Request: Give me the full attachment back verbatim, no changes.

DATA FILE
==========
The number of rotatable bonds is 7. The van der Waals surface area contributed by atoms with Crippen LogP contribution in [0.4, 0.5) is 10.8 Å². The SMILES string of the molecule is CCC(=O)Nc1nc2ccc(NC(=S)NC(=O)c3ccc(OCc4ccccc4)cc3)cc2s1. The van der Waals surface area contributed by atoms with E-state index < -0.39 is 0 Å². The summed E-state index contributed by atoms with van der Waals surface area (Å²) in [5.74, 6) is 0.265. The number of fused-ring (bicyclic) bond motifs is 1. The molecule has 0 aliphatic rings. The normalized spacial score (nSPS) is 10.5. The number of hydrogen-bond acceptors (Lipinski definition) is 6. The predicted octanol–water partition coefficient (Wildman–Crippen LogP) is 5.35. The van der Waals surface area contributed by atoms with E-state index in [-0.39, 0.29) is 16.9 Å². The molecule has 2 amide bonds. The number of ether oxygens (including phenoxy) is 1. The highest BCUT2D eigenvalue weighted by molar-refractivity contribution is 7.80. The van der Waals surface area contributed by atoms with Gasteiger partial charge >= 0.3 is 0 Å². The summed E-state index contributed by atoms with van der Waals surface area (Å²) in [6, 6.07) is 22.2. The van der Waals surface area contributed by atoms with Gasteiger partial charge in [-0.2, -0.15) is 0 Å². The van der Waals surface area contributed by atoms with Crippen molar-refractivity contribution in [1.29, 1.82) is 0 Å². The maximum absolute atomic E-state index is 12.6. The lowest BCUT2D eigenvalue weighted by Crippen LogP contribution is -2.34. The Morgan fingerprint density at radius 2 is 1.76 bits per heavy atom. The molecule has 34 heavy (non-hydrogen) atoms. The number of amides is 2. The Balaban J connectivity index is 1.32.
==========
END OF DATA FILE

The number of rotatable bonds is 7. The van der Waals surface area contributed by atoms with Crippen LogP contribution in [0.4, 0.5) is 10.8 Å². The SMILES string of the molecule is CCC(=O)Nc1nc2ccc(NC(=S)NC(=O)c3ccc(OCc4ccccc4)cc3)cc2s1. The van der Waals surface area contributed by atoms with E-state index < -0.39 is 0 Å². The summed E-state index contributed by atoms with van der Waals surface area (Å²) in [5.74, 6) is 0.265. The number of fused-ring (bicyclic) bond motifs is 1. The molecule has 0 aliphatic rings. The normalized spacial score (nSPS) is 10.5. The number of hydrogen-bond acceptors (Lipinski definition) is 6. The predicted octanol–water partition coefficient (Wildman–Crippen LogP) is 5.35. The van der Waals surface area contributed by atoms with E-state index in [-0.39, 0.29) is 16.9 Å². The molecule has 2 amide bonds. The number of ether oxygens (including phenoxy) is 1. The highest BCUT2D eigenvalue weighted by molar-refractivity contribution is 7.80. The van der Waals surface area contributed by atoms with Gasteiger partial charge >= 0.3 is 0 Å². The summed E-state index contributed by atoms with van der Waals surface area (Å²) in [6, 6.07) is 22.2. The van der Waals surface area contributed by atoms with Gasteiger partial charge in [-0.2, -0.15) is 0 Å². The van der Waals surface area contributed by atoms with Crippen molar-refractivity contribution in [1.29, 1.82) is 0 Å². The maximum absolute atomic E-state index is 12.6. The lowest BCUT2D eigenvalue weighted by Crippen LogP contribution is -2.34. The Morgan fingerprint density at radius 2 is 1.76 bits per heavy atom. The molecule has 34 heavy (non-hydrogen) atoms. The number of amides is 2. The Balaban J connectivity index is 1.32.